Occupational chemical exposures in an academic medical center

Virginia Marie Weaver, Melissa A. McDiarmid, Jill A. Guidera, Frances E. Humphrey, John A. Schaefer

Research output: Contribution to journalArticle

Abstract

Although the risks of certain chemical agents in the hospital environment are well known, problems associated with the entire spectrum of chemicals are not. To address this issue, we analyzed incident reports generated in response to chemical exposures in an academic medical center. We also reviewed workers’ compensation clinic logs and the OSHA 200 log to obtain information on medical follow-up and severity. A total of 253 exposures occurred during the 3 years from 1988 to 1990. The overall incidence rate was 8.0 per 1000 person-years. Exposure rates by job title were highest for housekeepers (60.1 per 1000 person-years), followed by maintenance workers (18.6), and laboratory technicians (13.1). The most frequently involved chemical groups were disinfectants (25.9%), solvents (16.8%), and cleaning compounds (12.1%). Exposure by the dermal route was most common (37.9%). Thirteen percent of the exposures resulted in lost time and a similar percentage was reported on the OSHA log. Medical treatment was obtained by 53%. Implications for hazard communication, recordkeeping, and prevention are discussed.

Original languageEnglish (US)
Pages (from-to)701-706
Number of pages6
JournalJournal of Occupational Medicine
Volume35
Issue number7
StatePublished - 1993

Fingerprint

United States Occupational Safety and Health Administration
Occupational Exposure
Laboratory Personnel
Workers' Compensation
Disinfectants
Communication
Maintenance
Skin
Incidence
Therapeutics

ASJC Scopus subject areas

  • Public Health, Environmental and Occupational Health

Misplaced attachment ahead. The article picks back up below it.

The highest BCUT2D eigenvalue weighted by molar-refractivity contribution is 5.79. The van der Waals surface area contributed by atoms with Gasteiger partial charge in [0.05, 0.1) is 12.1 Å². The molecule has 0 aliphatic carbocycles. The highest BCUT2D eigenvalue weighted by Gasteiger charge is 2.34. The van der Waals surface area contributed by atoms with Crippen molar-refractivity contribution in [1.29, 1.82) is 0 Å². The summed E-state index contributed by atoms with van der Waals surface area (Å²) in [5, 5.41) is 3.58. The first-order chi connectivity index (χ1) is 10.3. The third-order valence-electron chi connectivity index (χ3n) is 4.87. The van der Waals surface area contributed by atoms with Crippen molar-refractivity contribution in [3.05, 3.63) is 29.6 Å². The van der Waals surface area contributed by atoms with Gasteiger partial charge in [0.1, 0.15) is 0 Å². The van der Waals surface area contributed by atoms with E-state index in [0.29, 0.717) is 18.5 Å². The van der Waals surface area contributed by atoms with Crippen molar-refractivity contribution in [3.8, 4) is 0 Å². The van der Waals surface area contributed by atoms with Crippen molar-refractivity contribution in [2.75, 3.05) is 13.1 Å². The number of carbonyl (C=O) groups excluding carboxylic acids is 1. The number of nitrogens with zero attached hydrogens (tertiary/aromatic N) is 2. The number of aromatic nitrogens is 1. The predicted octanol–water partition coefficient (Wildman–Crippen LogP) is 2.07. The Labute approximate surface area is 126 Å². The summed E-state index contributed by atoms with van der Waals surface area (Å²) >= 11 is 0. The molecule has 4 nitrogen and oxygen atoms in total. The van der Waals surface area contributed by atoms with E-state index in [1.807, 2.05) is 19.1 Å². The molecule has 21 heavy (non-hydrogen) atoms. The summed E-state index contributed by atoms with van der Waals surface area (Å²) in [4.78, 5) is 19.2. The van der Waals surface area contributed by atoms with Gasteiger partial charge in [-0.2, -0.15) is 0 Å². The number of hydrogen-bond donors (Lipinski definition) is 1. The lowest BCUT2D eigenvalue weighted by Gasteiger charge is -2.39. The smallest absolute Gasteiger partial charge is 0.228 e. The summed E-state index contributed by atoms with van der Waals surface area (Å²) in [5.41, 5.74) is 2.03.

Cite this

Weaver, V. M., McDiarmid, M. A., Guidera, J. A., Humphrey, F. E., & Schaefer, J. A. (1993). Occupational chemical exposures in an academic medical center. Journal of Occupational Medicine, 35(7), 701-706.

Occupational chemical exposures in an academic medical center. / Weaver, Virginia Marie; McDiarmid, Melissa A.; Guidera, Jill A.; Humphrey, Frances E.; Schaefer, John A.

In: Journal of Occupational Medicine, Vol. 35, No. 7, 1993, p. 701-706.

Research output: Contribution to journalArticle

Weaver, VM, McDiarmid, MA, Guidera, JA, Humphrey, FE & Schaefer, JA 1993, 'Occupational chemical exposures in an academic medical center', Journal of Occupational Medicine, vol. 35, no. 7, pp. 701-706.
Weaver VM, McDiarmid MA, Guidera JA, Humphrey FE, Schaefer JA. Occupational chemical exposures in an academic medical center. Journal of Occupational Medicine. 1993;35(7):701-706.
Weaver, Virginia Marie ; McDiarmid, Melissa A. ; Guidera, Jill A. ; Humphrey, Frances E. ; Schaefer, John A. / Occupational chemical exposures in an academic medical center. In: Journal of Occupational Medicine. 1993 ; Vol. 35, No. 7. pp. 701-706.
@article{82b18ec7eabd40edbe59c60cfcce75da,
title = "Occupational chemical exposures in an academic medical center",
abstract = "Although the risks of certain chemical agents in the hospital environment are well known, problems associated with the entire spectrum of chemicals are not. To address this issue, we analyzed incident reports generated in response to chemical exposures in an academic medical center. We also reviewed workers’ compensation clinic logs and the OSHA 200 log to obtain information on medical follow-up and severity. A total of 253 exposures occurred during the 3 years from 1988 to 1990. The overall incidence rate was 8.0 per 1000 person-years. Exposure rates by job title were highest for housekeepers (60.1 per 1000 person-years), followed by maintenance workers (18.6), and laboratory technicians (13.1). The most frequently involved chemical groups were disinfectants (25.9{\%}), solvents (16.8{\%}), and cleaning compounds (12.1{\%}). Exposure by the dermal route was most common (37.9{\%}). Thirteen percent of the exposures resulted in lost time and a similar percentage was reported on the OSHA log. Medical treatment was obtained by 53{\%}. Implications for hazard communication, recordkeeping, and prevention are discussed.",